A few years ago, one of the Ai Chi Masters was in an accident that left her traumatized and immobilized in the hospital for an extended period. She shared that doing Ai Chi in her head was a calming, healing tool that helped her through a difficult time. When my busy mind keeps me awake at night, I do the same to bring calm that allows sleep to come. 

I have recently been sharing Ai Chi with a population with multiple comorbidities~ lots of health issues that make some Ai Chi steps overwhelming. I’ve had to modify or skip some of the steps, and to place a lot of emphasis on how to move, weight-shifting and breath. However it turns out is how it was meant to be, and I’ve seen amazing physical performance improvement in my participants, but the calm that comes with doing Ai Chi has been in the background~ until now. A new participant joined us whose main focus was finding centering and grounding and her enthusiasm as she experienced Ai Chi for the first time set the tone for the class. By this time the other class members were pretty adept at the steps we’d been practicing, and we hit that “sweet spot” of Ai Chi where everyone experienced the amazing calm that Ai Chi can bring~ that centering that automatically compelled us to turn to one another and say “ahhhh” and “Namaste” as the class concluded. 

Yes, it always comes back to Ai Chi…

Do you want to share Ai Chi with others? Check out learning opportunities at upcoming conferences and education days through ATRI.

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The 30 second relaxation break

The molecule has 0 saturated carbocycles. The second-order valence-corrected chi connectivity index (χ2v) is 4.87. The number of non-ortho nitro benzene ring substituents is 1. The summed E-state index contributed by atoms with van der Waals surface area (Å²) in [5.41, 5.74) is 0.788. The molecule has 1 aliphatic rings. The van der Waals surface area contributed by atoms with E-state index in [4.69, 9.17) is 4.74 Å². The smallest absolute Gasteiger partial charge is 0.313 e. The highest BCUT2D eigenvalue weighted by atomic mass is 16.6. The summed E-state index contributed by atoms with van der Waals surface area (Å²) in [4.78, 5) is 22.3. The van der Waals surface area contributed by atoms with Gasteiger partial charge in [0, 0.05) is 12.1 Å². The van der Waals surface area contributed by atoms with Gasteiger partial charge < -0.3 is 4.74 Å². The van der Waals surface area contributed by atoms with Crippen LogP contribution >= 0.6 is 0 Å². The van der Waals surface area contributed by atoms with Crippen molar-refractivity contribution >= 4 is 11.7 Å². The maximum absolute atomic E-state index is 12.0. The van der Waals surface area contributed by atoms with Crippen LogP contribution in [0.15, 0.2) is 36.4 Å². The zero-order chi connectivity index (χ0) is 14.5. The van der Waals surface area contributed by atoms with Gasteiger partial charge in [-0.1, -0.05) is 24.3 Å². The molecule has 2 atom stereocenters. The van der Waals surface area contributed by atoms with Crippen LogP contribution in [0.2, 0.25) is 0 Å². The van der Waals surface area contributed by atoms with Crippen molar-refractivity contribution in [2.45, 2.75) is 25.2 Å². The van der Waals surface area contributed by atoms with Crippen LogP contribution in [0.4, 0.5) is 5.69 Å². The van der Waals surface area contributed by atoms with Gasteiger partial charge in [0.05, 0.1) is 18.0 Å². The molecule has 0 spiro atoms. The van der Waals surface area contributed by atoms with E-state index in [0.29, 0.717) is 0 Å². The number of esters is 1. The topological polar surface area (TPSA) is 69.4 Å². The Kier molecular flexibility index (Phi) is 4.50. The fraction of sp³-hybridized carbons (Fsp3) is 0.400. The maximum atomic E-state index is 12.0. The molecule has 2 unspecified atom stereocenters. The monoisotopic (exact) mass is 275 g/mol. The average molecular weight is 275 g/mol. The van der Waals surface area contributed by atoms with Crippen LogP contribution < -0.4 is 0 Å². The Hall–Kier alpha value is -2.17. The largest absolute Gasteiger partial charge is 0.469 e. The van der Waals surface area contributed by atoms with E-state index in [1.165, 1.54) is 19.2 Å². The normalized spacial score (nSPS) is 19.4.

While Ai Chi is a stress reducing aquatic practice, some of the relaxing benefits can be experienced out of water as well. Deconstructing Ai Chi practice to focus on simple movements and breathing on land can produce physical changes, such as lowering blood pressure and heart rate. Apparently I was a bit anxious on a recent visit to a new doctor, causing my blood pressure to be high. My doctor said that she would return to retake my blood pressure in a few minutes, and I took the opportunity to run through the Ai Chi breathing and motions before she returned. She was surprised at how much my blood pressure had diminished in just a few minutes. I have found that just thinking about the Ai Chi steps allows me to fall asleep at night before I get through the entire sequence. Add relaxing music and the benefits are even greater.

Even if you do not recall all of the Ai Chi steps, you can still reduce stress with body awareness and focused breathing. Ruth Sova suggests regular practice of the following quick relaxation exercise:

“The first step to relaxation is to become aware of what the body is doing. Take some time to move slowly. Experiment with simply pronating [turning palms up] and supinating [turning palms down] your hands for two minutes. More relaxation will be gained as more attention is paid to the smallest movement of the hand, wrist, or eyes. With that deep relaxation and focus, the brain will become more alert, and mental-development and self-efficacy will improve. More is discovered each time it is done.

After several practices of moving only the hands, add coordinated diaphragmatic breathing to the hand movement. Inhale slowly into the nose (with tongue behind the top front teeth) as the palms turn up (supinate) and exhale slowly out of the mouth as the palms turn down. Continue to watch and think about your hands. Do this exercise a few times everyday or every time you feel overwhelmed with stress, anxiety, or tension. Thirty seconds can make a big difference in your health.”

Excerpted from Ai Chi – Balance, Harmony and Healing by Ruth Sova. The book is available at https://squareup.com/store/ruth-sova.